In most wholesale or retail companies, the products are accompanied by a barcode label. As they are moved from staff and customers (imagine big retail stores as well), they are often misplaced, or possibly sold/dispatched from the store, without having recorded such action in the enterprise’s database. As a result, employees are frequently obliged (once per month or more regularly, depending on the size of the enterprise) to carry out the painful inventory process. This process, in the majority of enterprises, is carried out manually, requiring overtime for manpower (a 1000m2 store with 10000 products would require 3-5 employees for two days in order to complete the inventory with barcode technology). If an RFID system is installed, the process is (usually) done using a portable RFID reader. In this case, the process is handled faster, but with many errors as it requires a repetitive action from the staff. While "expected" theoretical accuracy with portable readers is 99%, companies report real accuracy between 80% to 90% with this method due to the human factor.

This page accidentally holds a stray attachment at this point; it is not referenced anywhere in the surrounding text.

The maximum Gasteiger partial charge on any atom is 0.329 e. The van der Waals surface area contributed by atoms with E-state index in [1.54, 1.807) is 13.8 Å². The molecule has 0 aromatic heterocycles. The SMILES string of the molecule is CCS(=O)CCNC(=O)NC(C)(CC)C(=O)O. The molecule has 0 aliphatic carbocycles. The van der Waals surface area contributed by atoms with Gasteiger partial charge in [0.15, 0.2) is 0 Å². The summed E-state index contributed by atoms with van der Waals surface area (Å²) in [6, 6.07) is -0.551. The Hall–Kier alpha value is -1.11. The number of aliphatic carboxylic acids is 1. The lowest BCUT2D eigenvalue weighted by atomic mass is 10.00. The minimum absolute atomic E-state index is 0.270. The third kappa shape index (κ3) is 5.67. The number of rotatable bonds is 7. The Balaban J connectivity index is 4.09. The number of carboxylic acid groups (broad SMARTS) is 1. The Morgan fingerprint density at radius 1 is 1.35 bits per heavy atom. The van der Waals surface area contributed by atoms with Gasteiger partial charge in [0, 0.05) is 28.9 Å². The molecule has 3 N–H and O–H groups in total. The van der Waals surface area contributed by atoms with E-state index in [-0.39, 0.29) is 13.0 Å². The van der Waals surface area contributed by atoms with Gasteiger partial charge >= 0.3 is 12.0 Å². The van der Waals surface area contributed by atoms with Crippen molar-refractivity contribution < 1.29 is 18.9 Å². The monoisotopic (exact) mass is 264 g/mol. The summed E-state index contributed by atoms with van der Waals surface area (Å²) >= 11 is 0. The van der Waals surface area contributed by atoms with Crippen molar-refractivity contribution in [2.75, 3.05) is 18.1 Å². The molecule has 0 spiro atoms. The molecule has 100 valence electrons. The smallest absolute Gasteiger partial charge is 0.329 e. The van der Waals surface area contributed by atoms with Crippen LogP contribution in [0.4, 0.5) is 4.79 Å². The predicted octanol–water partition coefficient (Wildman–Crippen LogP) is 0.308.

The repetitive process easily creates the feeling for the user to "having completed" the scan in a certain area and the process has been associated with accidents, creating health issues for staff.
Human errors are avoided (the precision of inventory by RFID technology is 99.9%).
The problem of stock-outs, the lack of a product in the warehouse - is a problem that causes sales decline and frustration for buyers.
Reduces the required number of products by code, maximizing the number of codes per sq. m. and thus the total investment capital due to 'overstocking' is reduced.
Robots are expected to dramatically improve the efficiency and accuracy of this process, with significant economic benefits for the business.